Here is what Ford is doing to dramatically ramp up its presence in the plug-in electric market: In the next few months, Ford will be bringing to market versions of the C-Max and the Fusion with larger batteries (7.5 kWh instead of 1.4 kWh) and wall plugs, so that you can charge them anywhere you have access to electricity.
Both of these cars will be called "Energi" -- the C-Max Energi will be shipping by December this year, and the Fusion Energi approximately three months later. Obviously, these versions will cost a little more -- the C-Max Energi starts at $33,745 and although the price of the Fusion Energi has not been announced yet, we can imagine it will be about the same as the C-Max.
These two models will be competing with the Toyota Prius plug-in and the Chevrolet Volt -- at least superficially. On paper, they are all plug-in gasoline-electric hybrids, but that's where the comparison largely stops. Let me explain in detail.
The Toyota Prius plug-in has a relatively small battery and weak electric motor. This has at least two implications:
1. The all-electric range is very limited. The Environmental Protection Agency certified this car for 11 miles of combined electric/gasoline range in terms of exhausting the part of the battery that was "filled" from the wall plug. Of those 11 miles, only six are on pure electricity. Obviously, at that point the gasoline engine kicks in and you can drive hundreds of miles.
2. If you accelerate more than moderately, or drive faster than, say, somewhere between 50 and 65 miles per hour, the gasoline engine will kick in.
These two Ford models handily beat the Toyota Prius plug-in on both of these accounts, as exemplified by these two facts:
1. The Ford C-Max Energi and Fusion Energi can go at least 20 miles on pure wall-plug electricity before the gasoline engine kicks in.
2. Equally important, the Ford models also have an "EV only" button that keeps the car from turning on the gasoline engine if you accelerate hard or drive fast.
There is a limitation here, though, and that is you only have 70 kW at your disposal in terms of power, so you are not going to get the full power, which will limit your acceleration and the top speed to 85 miles per hour.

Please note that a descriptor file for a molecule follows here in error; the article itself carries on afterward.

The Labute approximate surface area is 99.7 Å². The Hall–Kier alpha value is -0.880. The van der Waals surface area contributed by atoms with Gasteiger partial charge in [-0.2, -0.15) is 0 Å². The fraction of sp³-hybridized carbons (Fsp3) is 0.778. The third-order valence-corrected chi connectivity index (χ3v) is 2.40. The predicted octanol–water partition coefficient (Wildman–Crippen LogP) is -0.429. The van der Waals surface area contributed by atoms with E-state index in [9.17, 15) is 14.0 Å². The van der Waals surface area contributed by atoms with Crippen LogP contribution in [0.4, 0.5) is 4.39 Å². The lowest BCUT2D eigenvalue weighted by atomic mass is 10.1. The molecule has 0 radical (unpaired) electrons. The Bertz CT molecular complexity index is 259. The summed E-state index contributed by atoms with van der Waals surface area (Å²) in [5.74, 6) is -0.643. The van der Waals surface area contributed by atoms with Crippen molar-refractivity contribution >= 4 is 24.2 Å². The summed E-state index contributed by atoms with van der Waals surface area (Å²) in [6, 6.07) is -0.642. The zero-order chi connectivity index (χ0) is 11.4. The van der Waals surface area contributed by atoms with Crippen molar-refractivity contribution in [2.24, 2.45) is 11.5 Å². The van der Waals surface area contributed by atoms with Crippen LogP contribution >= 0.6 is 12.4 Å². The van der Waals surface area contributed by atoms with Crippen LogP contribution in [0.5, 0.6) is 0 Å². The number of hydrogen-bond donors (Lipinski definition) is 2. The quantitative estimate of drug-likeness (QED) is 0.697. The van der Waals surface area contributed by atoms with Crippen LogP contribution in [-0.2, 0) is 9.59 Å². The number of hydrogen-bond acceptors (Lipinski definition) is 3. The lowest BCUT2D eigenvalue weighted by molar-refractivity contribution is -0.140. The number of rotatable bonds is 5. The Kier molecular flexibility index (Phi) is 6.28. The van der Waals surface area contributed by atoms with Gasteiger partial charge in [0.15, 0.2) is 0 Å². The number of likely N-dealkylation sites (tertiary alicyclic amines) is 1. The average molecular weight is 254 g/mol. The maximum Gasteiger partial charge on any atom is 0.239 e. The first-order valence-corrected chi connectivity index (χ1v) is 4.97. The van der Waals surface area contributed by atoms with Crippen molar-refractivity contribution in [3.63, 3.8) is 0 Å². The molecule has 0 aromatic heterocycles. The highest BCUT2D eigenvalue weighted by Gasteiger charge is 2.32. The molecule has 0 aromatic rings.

The journalistic corps, including me, has not yet been given the opportunity to drive these two models yet -- this will happen in November and February -- but based on this technical information I can say that it is crystal clear that the two Ford plug-in hybrids are significantly more capable than the Toyota Prius plug-ins.
The Toyota Prius plug-in starts at $32,760, or about $1,000 less than the Ford. Both of them are eligible for a $3,750 Federal tax credit and some state incentives, such as $1,500 in California.
What about the Chevrolet Volt?
The Ford plug-in hybrid models may be more capable than the Toyota Prius plug-in, but they pale in comparison to the Chevrolet Volt. There are two reasons for this:
1. The Volt's battery is much larger, enabling the Volt to go 38 miles before the gasoline engine kicks in. That's almost twice as much as the Ford models.
2. Unlike the Ford models, you get 100% of the performance in the Volt when you are on 100% electric. This means you can go up to 100 miles per hour and accelerate 0-60 in 8.5 seconds without the gasoline engine kicking in.
The bottom line: The Ford models are not as powerful and capable of operating at full force in all-electric mode as is the Chevrolet Volt, which is the sports car of the bunch.
At the time of publication the author had no positions in the companies mentioned.
This article was written by an independent contributor, separate from TheStreet's regular news coverage.